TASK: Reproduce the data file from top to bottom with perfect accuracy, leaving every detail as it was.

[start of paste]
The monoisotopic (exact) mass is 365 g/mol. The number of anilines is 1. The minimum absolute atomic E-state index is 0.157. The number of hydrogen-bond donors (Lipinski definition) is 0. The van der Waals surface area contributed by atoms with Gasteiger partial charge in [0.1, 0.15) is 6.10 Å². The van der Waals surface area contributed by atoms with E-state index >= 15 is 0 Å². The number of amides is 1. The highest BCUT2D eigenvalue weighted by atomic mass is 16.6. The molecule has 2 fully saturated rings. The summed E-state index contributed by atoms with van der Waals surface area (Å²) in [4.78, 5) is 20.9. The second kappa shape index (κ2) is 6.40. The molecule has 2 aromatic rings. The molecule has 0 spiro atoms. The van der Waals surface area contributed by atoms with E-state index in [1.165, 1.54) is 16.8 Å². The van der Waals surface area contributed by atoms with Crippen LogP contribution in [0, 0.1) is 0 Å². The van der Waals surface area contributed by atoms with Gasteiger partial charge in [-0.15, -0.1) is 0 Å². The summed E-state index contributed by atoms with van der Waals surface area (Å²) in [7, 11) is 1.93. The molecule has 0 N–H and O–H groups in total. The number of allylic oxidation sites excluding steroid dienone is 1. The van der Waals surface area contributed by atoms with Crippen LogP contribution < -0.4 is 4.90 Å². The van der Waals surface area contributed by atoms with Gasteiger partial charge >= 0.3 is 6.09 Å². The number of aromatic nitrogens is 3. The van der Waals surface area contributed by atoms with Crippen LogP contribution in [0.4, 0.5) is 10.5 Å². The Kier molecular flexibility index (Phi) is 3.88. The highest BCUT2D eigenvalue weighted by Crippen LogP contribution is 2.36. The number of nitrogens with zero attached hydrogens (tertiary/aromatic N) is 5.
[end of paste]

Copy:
The monoisotopic (exact) mass is 365 g/mol. The number of anilines is 1. The minimum absolute atomic E-state index is 0.157. The number of hydrogen-bond donors (Lipinski definition) is 0. The van der Waals surface area contributed by atoms with Gasteiger partial charge in [0.1, 0.15) is 6.10 Å². The van der Waals surface area contributed by atoms with E-state index >= 15 is 0 Å². The number of amides is 1. The highest BCUT2D eigenvalue weighted by atomic mass is 16.6. The molecule has 2 fully saturated rings. The summed E-state index contributed by atoms with van der Waals surface area (Å²) in [4.78, 5) is 20.9. The second kappa shape index (κ2) is 6.40. The molecule has 2 aromatic rings. The molecule has 0 spiro atoms. The van der Waals surface area contributed by atoms with E-state index in [1.165, 1.54) is 16.8 Å². The van der Waals surface area contributed by atoms with Crippen LogP contribution in [0, 0.1) is 0 Å². The van der Waals surface area contributed by atoms with Gasteiger partial charge in [-0.15, -0.1) is 0 Å². The summed E-state index contributed by atoms with van der Waals surface area (Å²) in [7, 11) is 1.93. The molecule has 0 N–H and O–H groups in total. The number of allylic oxidation sites excluding steroid dienone is 1. The van der Waals surface area contributed by atoms with Crippen LogP contribution < -0.4 is 4.90 Å². The van der Waals surface area contributed by atoms with Gasteiger partial charge >= 0.3 is 6.09 Å². The number of aromatic nitrogens is 3. The van der Waals surface area contributed by atoms with Crippen LogP contribution in [0.4, 0.5) is 10.5 Å². The Kier molecular flexibility index (Phi) is 3.88. The highest BCUT2D eigenvalue weighted by Crippen LogP contribution is 2.36. The number of nitrogens with zero attached hydrogens (tertiary/aromatic N) is 5.